A New Zealand wren, Kuiornis indicator, is known from these deposits, possibly similar to the modern rifleman.[17]


Palaelodids are ancient relatives of flamingos. The new species from St Bathans (Palaelodus aotearoa) is smaller than, and morphologically distinct from, the Late Oligocene-Early Miocene Palaelodus wilsoni from Australia.[18]


At least two herons are known: Pikaihao bartlei and Matuku otagoense. The former is a bittern, while the latter is a much larger species that appears to be basal within Ardeidae (the herons).[19]

Eagles and hawks[edit]

One eagle similar in sized to a wedge-tailed eagle, and another taxon similar in size to a small hawk, are present in the St Bathans fauna, but await formal description.[7]

Rails and allies[edit]

The St Bathans adzebill (Aptornis proasciarostratus) was only sightly smaller than its more recent descendants.[20] There were two flightless rails: the common Priscaweka parvales and uncommon Litorallus livezeyi. Priscaweka parvales was no bigger than a sparrow.[21]


Anseriforms dominate the St Bathans fauna. There are at least nine species recognised from St Bathans, making it the richest waterfowl fauna in the world.[7] All the waterfowl species are unique to New Zealand. These include: bones attributable to Cape Barren Goose (Cereopsis spp.) thought to represent the ancestors of extinct Pleistocene-Holocene Cnemiornis goose, and those of a second possible goose species.[22] In both instances, there is not enough material currently to erect species.[22] Stiff-tailed ducks dominate the fauna with Manuherikia lacustrina, M. minuta, M. douglasi, Dunstanneta johnstoneorum and a further undescribed species of Manuherikia.[23][24][7] Only one species of shelduck Miotadorna sanctibathansi, though common, was present in the St Bathans fauna.[1] The dabbling duck Matanas enrightii remains poorly known as only a few fossils of this species have been found.[1]


The St Bathans fauna is rich in reptile and amphibian remains. Several groups present in modern New Zealand are represented, such as leiopelmatid frogs,[25] a sphenodontian similar to the modern tuatara,[3] geckos, and skinks.[4] However, there are also several species not seen in modern-day New Zealand, such as a mekosuchine crocodile up to 3 metres in length and pleurodire and meiolaniid turtles.[26] This suggests that New Zealand's herpetofauna was much richer in this epoch, probably because its climate was considerably warmer than today.[26]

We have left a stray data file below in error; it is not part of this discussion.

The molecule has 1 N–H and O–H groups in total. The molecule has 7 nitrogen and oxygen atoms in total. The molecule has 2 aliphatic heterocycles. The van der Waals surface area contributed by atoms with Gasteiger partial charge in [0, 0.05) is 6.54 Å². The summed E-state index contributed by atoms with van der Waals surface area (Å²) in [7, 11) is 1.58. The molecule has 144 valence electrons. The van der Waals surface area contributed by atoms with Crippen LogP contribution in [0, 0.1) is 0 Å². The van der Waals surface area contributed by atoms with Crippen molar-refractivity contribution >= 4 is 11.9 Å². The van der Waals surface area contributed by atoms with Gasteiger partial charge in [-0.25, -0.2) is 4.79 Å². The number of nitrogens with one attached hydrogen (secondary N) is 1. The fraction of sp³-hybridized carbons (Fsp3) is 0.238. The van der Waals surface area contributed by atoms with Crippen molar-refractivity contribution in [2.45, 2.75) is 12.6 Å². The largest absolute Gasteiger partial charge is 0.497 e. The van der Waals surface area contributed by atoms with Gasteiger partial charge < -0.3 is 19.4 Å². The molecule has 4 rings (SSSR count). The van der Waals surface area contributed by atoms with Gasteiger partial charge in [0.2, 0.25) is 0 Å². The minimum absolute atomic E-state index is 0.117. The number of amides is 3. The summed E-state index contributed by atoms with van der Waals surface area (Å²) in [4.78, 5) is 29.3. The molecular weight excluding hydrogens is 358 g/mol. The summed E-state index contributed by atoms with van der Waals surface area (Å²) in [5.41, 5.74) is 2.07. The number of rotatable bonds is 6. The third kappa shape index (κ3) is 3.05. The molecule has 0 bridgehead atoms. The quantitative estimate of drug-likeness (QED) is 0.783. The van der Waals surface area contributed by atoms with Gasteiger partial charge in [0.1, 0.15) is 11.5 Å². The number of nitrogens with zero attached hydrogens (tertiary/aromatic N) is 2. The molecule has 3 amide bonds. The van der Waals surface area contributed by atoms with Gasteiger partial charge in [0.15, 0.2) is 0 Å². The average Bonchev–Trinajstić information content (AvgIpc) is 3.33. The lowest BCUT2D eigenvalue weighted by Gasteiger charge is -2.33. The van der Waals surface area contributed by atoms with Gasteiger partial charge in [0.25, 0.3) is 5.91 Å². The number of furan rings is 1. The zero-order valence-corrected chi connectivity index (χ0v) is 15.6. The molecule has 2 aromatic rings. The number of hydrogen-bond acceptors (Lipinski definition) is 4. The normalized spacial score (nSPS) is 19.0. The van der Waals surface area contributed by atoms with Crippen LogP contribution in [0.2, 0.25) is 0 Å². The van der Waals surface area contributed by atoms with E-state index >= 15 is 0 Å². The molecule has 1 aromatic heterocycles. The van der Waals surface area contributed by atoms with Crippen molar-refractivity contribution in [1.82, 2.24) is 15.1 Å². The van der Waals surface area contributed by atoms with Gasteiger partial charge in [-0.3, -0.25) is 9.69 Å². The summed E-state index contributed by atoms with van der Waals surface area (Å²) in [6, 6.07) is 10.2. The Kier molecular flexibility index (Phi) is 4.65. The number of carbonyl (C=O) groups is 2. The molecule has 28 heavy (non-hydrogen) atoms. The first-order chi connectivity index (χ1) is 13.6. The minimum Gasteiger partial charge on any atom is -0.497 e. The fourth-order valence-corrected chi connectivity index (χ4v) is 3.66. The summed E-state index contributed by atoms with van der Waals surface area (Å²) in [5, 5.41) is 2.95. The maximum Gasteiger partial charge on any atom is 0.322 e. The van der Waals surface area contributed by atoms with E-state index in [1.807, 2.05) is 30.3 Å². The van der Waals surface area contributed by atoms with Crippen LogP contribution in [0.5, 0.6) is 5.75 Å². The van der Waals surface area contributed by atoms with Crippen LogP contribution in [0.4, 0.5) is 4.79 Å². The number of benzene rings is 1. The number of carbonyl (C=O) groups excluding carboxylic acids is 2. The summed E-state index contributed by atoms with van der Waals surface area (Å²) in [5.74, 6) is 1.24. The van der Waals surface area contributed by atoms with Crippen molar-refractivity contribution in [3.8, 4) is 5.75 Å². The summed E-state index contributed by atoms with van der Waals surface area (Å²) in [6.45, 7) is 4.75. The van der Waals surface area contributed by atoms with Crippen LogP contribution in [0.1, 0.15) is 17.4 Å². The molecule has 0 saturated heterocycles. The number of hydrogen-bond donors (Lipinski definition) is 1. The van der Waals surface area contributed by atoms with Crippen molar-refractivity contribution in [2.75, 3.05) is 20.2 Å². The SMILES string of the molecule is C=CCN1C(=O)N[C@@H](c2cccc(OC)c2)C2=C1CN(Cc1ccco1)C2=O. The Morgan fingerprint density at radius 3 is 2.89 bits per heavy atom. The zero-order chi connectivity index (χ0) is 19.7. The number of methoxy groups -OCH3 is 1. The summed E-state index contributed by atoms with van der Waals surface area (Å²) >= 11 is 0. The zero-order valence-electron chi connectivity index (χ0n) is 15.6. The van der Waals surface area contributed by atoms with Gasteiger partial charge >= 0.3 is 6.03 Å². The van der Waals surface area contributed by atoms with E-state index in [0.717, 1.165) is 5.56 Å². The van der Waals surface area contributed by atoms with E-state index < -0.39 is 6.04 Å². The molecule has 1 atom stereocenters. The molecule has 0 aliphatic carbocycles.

The vast majority of the bones excavated from St Bathans are those of freshwater fish such as the ancient relatives of today’s bullies, galaxiids, and the extinct New Zealand grayling.[27]

Aquatic invertebrates[edit]

As well as fishes, shellfish, including freshwater mussels, and freshwater crayfish dominated the aquatic life in the palaeolake Manuherikia.[8]

Absent taxa from St Bathans[edit]

Notable examples include marsupials, snakes, agamid and varanid lizards, lungfish, eels, cockatoos, and all but one lineage (bellbirds and tui) of the 80 species of Australian honeyeaters.[8]


  1. ^ a b c Worthy, Trevor H.; Tennyson, Alan J. D.; Jones, C.; McNamara, J. A.; Douglas, B. J. (2007). "Miocene waterfowl and other birds from central Otago, New Zealand". Journal of Systematic Palaeontology. 5 (1): 1–39. doi:10.1017/S1477201906001957. ISSN 1477-2019.
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  3. ^ a b Jones MEH; Tennyson AJD; Worthy JP; Evans SE; Worthy TH (2009). "A sphenodontine (Rhynchocephalia) from the Miocene of New Zealand and palaeobiogeography of the tuatara (Sphenodon)". Proceedings of the Royal Society B. 276 (1660): 1385–1390. doi:10.1098/rspb.2008.1785. PMC 2660973. PMID 19203920.
  4. ^ a b c Lee Michael S. Y.; Hutchinson Mark N.; Worthy Trevor H.; Archer Michael; Tennyson Alan J. D.; Worthy Jennifer P.; Scofield R. Paul (2009-12-23). "Miocene skinks and geckos reveal long-term conservatism of New Zealand's lizard fauna". Biology Letters. 5 (6): 833–837. doi:10.1098/rsbl.2009.0440. PMC 2827994. PMID 19656857.
  5. ^ Scofield, R. Paul; Worthy, Trevor H. & Tennyson, Alan J.D. (2010). "A heron (Aves: Ardeidae) from the Early Miocene St Bathans Fauna of southern New Zealand." (PDF). In W.E. Boles & T.H. Worthy. (eds.). Proceedings of the VII International Meeting of the Society of Avian Paleontology and Evolution. Records of the Australian Museum. 62. pp. 89–104. doi:10.3853/j.0067-1975.62.2010.1542.
  6. ^ a b Guildford, Jonathan (8 May 2018). "Newly-discovered pigeon species related to the dodo lived in NZ millions of years ago". Stuff. Retrieved 8 May 2018.
  7. ^ a b c d Worthy, Trevor H.; Pietri, Vanesa L. De; Scofield, R. Paul (2017-07-03). "Recent advances in avian palaeobiology in New Zealand with implications for understanding New Zealand's geological, climatic and evolutionary histories". New Zealand Journal of Zoology. 44 (3): 177–211. doi:10.1080/03014223.2017.1307235. ISSN 0301-4223.